Trey Jones

  1. Gnomes and trolls and hobgoblins (oh my!)—Failed queries and the vicarious fear of missing out

    Many experienced Wikipedians have hit on the same clever idea to help less sophisticated users more easily find what they are looking for: take note of what they failed to find and leave a trail of breadcrumbs for the next newbie who comes along. But is there actually anything there? (Hint: Read about Betteridge’s law.)... Read more

  2. So -happy to meet you: Advanced searching techniques on Wikimedia sites

    Search engines repurpose certain symbols—like the hyphen and exclamation point—which sometimes leads to unresolvable ambiguity. Nonetheless, advanced searching techniques can help you find what you are looking for!... Read more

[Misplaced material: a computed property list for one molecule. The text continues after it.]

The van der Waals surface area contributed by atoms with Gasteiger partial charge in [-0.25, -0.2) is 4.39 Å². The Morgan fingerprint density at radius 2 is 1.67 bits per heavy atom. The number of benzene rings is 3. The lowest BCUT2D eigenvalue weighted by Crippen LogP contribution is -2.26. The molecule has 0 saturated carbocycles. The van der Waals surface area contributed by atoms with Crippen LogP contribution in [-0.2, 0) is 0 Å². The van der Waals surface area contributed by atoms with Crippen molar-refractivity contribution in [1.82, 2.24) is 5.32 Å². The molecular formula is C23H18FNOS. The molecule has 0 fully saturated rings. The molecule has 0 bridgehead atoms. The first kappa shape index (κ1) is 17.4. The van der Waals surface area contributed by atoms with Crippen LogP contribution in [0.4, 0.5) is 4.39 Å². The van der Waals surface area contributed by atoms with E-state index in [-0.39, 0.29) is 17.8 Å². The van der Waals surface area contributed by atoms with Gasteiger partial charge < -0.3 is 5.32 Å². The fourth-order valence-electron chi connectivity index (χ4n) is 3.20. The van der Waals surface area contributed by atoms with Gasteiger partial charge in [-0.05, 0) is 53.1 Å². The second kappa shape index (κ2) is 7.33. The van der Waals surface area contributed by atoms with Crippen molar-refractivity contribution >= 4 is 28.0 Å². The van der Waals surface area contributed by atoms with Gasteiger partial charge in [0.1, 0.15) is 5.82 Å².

3. Admittedly loopy but not entirely absurd—Understanding our Search Relevance Survey

    We’re experimenting with machine learning as part of our work to improve search on Wikipedia and the Wikimedia projects. This can sometimes lead to amusing or even strange queries for users—but they’re not errors.... Read more

  4. Wikipedia, search, and the “Цкщтп” keyboard

    People sometimes search for things on Wikipedia that look like gibberish. Unlocking that mystery was up to Trey Jones, a senior software engineer who spends a lot of time uncovering the secrets of search on Wikipedia. ... Read more

  5. Stripping question marks from Wikimedia searches

    Do you ask questions on Wikipedia? Would you like better results?... Read more